Despite economic data showing that the recession is over, the percentage of workers with health benefits still remains low, according to a new report by the nonpartisan Employee Benefit Research Institute (EBRI).
Links between the employment rate and health insurance coverage have been documented over the years. Since most workers in the United States get their health coverage through their jobs, a rise or drop in the unemployment rate usually means a corresponding rise or drop in the uninsured rate as well, the report states.
By looking at health insurance coverage rates month by month, EBRI was able to track a more detailed picture of the uninsured. Specifically, it found that between December 2007 and August 2009 (immediately before and after the recession), the percentage of workers with coverage in their own names fell from 60.4 percent to 55.9 percent. By December 2009, the official end of the recession, the percentage of workers with employment-based coverage rose to 56.6 percent. However, by October 2011, coverage had slipped back to 54.7 percent, even though the economy had expanded.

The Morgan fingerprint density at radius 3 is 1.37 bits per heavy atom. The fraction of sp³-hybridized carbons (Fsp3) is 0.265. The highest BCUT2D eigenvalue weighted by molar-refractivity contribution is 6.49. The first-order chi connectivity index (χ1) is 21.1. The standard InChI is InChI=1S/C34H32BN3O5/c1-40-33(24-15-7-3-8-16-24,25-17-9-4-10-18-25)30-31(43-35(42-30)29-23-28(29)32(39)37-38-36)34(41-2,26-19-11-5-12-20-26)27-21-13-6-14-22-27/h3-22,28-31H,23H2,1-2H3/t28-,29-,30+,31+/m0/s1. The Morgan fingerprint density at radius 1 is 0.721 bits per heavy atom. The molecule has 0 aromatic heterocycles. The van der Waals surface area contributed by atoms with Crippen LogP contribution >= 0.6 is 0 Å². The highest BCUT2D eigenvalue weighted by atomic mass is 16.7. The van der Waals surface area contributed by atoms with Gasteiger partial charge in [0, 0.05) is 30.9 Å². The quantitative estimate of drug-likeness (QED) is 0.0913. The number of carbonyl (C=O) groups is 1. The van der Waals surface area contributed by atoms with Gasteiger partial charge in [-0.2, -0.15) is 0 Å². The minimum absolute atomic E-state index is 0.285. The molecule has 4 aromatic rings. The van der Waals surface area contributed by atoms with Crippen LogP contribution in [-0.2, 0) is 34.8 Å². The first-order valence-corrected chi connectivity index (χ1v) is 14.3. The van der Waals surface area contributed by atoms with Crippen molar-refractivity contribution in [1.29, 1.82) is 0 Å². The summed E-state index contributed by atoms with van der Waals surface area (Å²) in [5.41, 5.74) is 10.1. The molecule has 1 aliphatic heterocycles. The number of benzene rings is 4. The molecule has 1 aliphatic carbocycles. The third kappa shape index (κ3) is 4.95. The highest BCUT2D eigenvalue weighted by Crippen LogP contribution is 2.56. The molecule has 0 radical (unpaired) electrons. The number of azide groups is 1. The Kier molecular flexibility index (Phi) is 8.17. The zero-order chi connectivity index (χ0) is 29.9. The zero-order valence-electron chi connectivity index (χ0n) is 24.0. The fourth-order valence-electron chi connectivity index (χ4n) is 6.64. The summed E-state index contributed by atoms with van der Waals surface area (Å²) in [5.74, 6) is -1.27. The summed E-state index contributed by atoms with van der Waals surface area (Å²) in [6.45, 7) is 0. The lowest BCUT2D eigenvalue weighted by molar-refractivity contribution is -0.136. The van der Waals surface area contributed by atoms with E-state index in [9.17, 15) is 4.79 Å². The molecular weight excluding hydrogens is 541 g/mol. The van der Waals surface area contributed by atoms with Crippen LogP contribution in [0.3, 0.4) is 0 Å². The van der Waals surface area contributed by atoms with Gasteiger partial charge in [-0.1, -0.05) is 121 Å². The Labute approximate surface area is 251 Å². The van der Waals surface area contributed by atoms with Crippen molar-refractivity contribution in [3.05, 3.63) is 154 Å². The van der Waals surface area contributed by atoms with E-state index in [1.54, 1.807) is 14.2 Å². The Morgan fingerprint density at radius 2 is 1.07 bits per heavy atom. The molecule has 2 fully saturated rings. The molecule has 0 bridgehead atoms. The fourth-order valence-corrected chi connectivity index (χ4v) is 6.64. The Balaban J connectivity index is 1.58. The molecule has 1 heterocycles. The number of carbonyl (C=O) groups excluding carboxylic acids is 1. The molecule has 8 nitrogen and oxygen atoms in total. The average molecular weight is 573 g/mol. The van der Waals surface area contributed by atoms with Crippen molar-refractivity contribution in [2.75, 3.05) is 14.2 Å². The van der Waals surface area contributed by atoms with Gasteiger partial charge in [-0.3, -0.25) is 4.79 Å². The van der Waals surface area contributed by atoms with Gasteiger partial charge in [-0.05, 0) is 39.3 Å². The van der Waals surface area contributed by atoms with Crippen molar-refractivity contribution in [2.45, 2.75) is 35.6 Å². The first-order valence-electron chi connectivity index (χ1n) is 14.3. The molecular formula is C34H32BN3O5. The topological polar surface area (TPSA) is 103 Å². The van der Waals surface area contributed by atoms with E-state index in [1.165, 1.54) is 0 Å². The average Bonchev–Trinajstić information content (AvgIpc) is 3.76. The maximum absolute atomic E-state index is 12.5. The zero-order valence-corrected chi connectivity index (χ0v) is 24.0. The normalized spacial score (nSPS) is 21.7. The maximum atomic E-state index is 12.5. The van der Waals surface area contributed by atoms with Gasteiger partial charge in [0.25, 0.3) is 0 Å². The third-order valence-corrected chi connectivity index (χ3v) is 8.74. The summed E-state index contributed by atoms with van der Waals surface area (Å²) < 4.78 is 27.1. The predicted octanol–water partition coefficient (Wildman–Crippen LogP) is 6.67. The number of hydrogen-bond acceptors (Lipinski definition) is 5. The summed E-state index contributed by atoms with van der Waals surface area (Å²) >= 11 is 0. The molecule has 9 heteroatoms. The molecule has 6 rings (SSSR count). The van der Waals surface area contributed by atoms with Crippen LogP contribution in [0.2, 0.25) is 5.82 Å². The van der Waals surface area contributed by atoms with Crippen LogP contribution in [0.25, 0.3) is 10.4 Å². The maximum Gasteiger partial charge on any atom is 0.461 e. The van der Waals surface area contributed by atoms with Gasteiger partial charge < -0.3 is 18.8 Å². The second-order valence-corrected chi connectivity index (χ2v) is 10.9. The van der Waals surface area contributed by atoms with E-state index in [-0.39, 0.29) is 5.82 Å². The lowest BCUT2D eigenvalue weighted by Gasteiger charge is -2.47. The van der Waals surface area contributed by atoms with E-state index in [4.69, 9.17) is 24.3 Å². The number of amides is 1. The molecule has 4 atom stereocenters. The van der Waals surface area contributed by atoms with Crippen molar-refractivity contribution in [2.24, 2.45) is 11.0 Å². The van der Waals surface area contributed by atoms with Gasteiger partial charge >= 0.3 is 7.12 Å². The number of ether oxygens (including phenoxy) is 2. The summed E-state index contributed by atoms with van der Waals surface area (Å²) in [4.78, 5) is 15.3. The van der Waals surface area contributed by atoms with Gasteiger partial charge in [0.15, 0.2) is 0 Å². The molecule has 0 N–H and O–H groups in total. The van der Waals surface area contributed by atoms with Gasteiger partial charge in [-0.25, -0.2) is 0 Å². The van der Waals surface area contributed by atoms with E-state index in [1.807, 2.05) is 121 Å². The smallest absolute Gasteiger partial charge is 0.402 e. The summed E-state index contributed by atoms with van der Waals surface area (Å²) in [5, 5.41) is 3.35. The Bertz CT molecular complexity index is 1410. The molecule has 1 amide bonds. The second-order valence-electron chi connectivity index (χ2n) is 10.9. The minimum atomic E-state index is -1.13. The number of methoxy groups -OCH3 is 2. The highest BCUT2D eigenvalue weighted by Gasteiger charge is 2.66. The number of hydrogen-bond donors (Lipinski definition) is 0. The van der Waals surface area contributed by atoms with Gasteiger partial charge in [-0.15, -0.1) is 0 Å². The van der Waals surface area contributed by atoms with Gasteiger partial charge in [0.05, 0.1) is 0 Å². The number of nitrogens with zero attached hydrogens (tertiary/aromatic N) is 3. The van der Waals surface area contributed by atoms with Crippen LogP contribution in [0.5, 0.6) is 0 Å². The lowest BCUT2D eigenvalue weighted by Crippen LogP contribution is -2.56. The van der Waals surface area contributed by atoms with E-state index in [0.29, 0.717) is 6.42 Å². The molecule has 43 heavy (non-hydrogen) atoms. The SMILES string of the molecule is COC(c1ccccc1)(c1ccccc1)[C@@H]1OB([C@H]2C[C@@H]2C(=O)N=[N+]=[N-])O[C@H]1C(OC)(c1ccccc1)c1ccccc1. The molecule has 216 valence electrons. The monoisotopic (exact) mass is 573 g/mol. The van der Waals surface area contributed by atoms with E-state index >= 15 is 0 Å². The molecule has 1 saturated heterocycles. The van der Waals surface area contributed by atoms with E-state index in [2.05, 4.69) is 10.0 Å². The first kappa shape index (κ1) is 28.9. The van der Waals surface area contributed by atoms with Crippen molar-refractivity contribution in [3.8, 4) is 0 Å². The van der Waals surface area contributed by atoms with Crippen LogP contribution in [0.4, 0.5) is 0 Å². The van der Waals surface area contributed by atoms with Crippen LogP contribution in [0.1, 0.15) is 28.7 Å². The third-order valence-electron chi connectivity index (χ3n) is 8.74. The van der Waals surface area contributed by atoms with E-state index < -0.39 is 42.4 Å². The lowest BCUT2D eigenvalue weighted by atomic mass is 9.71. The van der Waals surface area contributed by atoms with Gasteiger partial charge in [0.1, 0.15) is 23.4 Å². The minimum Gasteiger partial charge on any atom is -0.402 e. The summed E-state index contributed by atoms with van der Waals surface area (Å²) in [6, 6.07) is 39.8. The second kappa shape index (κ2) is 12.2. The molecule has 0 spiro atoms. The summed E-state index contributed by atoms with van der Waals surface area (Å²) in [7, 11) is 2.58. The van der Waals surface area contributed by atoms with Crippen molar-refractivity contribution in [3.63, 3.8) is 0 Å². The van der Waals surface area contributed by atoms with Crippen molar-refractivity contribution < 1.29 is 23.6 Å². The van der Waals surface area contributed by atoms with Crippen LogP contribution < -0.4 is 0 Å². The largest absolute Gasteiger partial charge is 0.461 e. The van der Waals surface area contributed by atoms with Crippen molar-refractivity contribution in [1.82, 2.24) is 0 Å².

The reason for the decline in uninsured workers is cost, whether of employment-based coverage or coverage that they could purchase directly from an insurer, according to 90 percent of workers surveyed, EBRI officials say.
But the link between health benefits and employment remains strong, the report says. In 2011, 58.4 percent of nonelderly individuals (under age 65) were covered by an employment-based health-benefits plan, including 68.3 percent of workers, 34.7 percent of non working adults, and 54.7 percent of children. As a result, employment-based health benefits remain the most common form of health insurance for those who are not poor or elderly.
The full report is published in the July EBRI Notes, “Tracking Health Insurance Coverage by Month: Trends in Employment-Based Coverage Among Workers, and Access to Coverage Among Uninsured Workers, 1995‒2012,” can be found online.
Source: Employee Benefit Research Institute (EBRI) , July 18, 2013
Healthcare Trends & Forecasts in 2013: Performance Expectations for the Healthcare Industry provides sector-specific guidance for the next 12 months from three key thought leaders, and is supplemented with data from HIN’s ninth annual HIN Healthcare Trends and Forecasts survey, in which more than 150 responding healthcare organizations identified the top issues facing them, predicted the impact of 2013 ACA mandates on business, and shared the best and worst business decisions of 2012 and the lessons learned from both.